Tell me about your involvement with METS, now O2O.

Vallot: I started at DEFHR in 2006 as Assistant Farm Manager. Over the years, I served in several roles. At the end of 2017, when I was Equine Health Director, DEFHR was approached by the MHC and asked to assist in the development and fiscal sponsorship of an innovative pilot program.

Throughout the development of the program, it was determined that it required an experienced staff member to take the lead. DEFHR and MHC felt I was a fit and offered me the position of director for the newly greenlit program called METS. I accepted the offer and began that role in early 2018.

At that point, it was mostly a concept outlined in a grant proposal and not much more. I spent the first half of the year developing the policies and procedures, protocols, and documents for the program, as well as traveling around the state presenting the program to various groups and handling phone consultations with owners.

We officially started offering assessments and listings for horses in August 2018. I returned to DEFHR in 2020 and remained a program consultant until early 2021. When DEFHR absorbed the program in February 2022, it made sense to have it fall under my oversight.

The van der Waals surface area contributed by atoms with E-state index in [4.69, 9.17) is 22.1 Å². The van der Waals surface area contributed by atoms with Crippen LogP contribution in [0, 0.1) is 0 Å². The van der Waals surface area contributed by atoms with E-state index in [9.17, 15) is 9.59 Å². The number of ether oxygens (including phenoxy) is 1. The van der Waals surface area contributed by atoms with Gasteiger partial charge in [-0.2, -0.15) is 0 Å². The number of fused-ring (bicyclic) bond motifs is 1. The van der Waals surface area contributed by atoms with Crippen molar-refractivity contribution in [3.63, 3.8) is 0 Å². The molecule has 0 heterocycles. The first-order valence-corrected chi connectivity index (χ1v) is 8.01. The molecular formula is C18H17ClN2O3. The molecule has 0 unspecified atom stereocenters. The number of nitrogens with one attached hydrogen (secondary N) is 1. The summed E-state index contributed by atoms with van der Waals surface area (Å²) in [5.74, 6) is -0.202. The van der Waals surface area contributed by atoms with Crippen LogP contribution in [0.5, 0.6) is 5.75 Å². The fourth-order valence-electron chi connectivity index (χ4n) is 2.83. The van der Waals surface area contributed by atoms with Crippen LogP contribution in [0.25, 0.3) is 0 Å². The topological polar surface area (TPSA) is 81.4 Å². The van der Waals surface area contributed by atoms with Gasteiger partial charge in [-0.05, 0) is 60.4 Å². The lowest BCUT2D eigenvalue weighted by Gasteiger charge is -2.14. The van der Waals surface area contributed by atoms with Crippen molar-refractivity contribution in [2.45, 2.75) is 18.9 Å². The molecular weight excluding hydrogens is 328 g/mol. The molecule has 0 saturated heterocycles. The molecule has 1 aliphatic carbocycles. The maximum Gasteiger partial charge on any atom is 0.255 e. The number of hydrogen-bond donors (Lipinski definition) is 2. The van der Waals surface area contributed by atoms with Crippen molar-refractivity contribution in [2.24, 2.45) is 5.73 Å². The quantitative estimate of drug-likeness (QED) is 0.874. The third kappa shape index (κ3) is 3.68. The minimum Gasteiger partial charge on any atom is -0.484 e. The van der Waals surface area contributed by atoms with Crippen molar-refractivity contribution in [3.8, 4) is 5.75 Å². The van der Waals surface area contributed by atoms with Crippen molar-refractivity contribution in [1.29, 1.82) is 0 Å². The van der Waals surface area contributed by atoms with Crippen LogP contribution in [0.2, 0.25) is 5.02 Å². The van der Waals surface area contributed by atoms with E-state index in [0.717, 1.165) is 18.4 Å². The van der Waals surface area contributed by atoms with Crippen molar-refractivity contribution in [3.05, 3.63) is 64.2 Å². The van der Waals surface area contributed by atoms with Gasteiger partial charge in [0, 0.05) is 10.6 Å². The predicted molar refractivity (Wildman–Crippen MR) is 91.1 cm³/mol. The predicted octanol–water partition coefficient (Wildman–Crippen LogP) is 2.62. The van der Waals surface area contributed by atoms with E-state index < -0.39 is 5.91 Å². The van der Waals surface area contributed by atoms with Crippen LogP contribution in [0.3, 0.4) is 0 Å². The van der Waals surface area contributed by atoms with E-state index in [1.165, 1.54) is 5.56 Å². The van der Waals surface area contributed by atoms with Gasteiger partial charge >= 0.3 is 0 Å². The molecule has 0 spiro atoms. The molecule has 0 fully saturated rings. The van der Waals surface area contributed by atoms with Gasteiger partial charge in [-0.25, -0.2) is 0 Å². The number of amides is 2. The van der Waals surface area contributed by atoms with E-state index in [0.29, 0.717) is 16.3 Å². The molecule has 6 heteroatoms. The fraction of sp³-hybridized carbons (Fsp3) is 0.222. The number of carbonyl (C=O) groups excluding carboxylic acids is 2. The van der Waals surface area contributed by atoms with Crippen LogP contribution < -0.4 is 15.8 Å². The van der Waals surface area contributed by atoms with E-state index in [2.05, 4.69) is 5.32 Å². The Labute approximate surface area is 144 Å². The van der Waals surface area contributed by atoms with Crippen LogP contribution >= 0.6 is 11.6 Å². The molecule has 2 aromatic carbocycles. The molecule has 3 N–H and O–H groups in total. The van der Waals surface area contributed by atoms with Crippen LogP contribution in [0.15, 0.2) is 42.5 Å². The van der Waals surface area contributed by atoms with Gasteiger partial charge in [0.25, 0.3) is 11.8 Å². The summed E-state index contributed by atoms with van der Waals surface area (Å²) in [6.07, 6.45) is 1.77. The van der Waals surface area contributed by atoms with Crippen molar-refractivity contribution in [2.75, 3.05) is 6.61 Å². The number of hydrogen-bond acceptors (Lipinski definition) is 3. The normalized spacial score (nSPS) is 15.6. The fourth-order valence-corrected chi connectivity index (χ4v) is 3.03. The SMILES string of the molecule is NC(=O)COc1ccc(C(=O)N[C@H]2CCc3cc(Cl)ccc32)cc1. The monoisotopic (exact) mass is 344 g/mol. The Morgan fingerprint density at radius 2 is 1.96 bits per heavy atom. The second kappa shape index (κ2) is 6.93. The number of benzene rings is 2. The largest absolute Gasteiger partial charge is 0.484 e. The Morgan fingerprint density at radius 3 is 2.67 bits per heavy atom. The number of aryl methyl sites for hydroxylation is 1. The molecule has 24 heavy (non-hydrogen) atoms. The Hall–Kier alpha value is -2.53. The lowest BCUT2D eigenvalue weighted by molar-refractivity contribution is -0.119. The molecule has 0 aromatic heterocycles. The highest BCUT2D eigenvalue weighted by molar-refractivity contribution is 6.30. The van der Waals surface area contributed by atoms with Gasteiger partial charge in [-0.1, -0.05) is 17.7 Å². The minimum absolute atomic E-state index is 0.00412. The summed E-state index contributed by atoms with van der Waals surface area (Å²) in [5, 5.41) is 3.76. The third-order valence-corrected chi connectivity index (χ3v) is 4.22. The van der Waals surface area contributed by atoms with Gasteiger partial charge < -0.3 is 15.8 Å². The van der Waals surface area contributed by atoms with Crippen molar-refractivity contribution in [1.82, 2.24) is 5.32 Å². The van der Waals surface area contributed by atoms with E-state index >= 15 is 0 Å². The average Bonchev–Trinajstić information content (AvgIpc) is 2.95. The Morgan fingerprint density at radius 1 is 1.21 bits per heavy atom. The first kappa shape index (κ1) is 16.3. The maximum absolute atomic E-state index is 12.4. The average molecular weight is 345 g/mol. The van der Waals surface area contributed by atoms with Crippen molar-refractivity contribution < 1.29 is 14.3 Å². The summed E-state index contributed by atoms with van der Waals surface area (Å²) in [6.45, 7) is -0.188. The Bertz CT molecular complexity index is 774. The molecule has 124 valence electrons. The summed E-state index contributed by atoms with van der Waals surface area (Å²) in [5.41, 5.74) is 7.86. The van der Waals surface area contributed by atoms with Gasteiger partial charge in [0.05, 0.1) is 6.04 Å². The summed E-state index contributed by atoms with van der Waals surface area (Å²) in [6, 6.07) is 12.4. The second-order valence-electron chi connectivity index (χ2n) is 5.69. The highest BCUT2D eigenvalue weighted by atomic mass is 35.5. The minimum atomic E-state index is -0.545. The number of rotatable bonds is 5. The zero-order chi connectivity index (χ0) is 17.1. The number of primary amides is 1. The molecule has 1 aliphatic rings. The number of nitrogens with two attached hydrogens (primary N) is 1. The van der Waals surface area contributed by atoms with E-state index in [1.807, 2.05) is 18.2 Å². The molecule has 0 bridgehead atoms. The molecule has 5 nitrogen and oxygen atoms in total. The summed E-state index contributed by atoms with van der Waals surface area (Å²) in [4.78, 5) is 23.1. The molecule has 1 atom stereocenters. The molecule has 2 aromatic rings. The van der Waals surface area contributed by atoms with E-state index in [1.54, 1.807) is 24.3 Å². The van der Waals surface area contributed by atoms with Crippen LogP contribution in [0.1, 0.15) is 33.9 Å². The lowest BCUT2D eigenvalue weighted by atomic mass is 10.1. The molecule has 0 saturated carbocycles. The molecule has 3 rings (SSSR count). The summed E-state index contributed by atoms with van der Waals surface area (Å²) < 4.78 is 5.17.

How has O2O made a significant impact on the lives of horses who may need to transition to a new home (and an impact on the lives of their owners)?

Vallot: Before O2O, owners of horses needing a transition had few options for rehoming. They would often call upon rescues to take their horses. Not surprisingly, those rescues were at or over capacity and owners would typically be referred to another rescue.

This led to owners being cycled around from rescue to rescue, ultimately not finding the assistance they needed for their horses. Now, when equine rescue organizations are at capacity, horse owners can be directed to O2O. I’ve also found that O2O is becoming well known within the community and owners are now reaching out directly to us for support.

Additionally, I believe that O2O has helped to lighten the burden placed on peer rescues in terms of time and resources. It has also alleviated an emotional burden placed on equine rescue staff because it can be hard to say no to horses in need.

What has been most rewarding for you in overseeing O2O?

Vallot: It’s most rewarding to witness the number of horses that have found new, loving homes thanks to the program. The owners’ gratitude for the assistance we provide is also extremely rewarding. I’ve observed how relieved owners are to receive our support and guidance during what is often a very heartbreaking and scary decision-making process. I’m happy that we’ve been able to provide that kind of help to horse owners.

Tell me about a typical assessment visit. What are you looking for?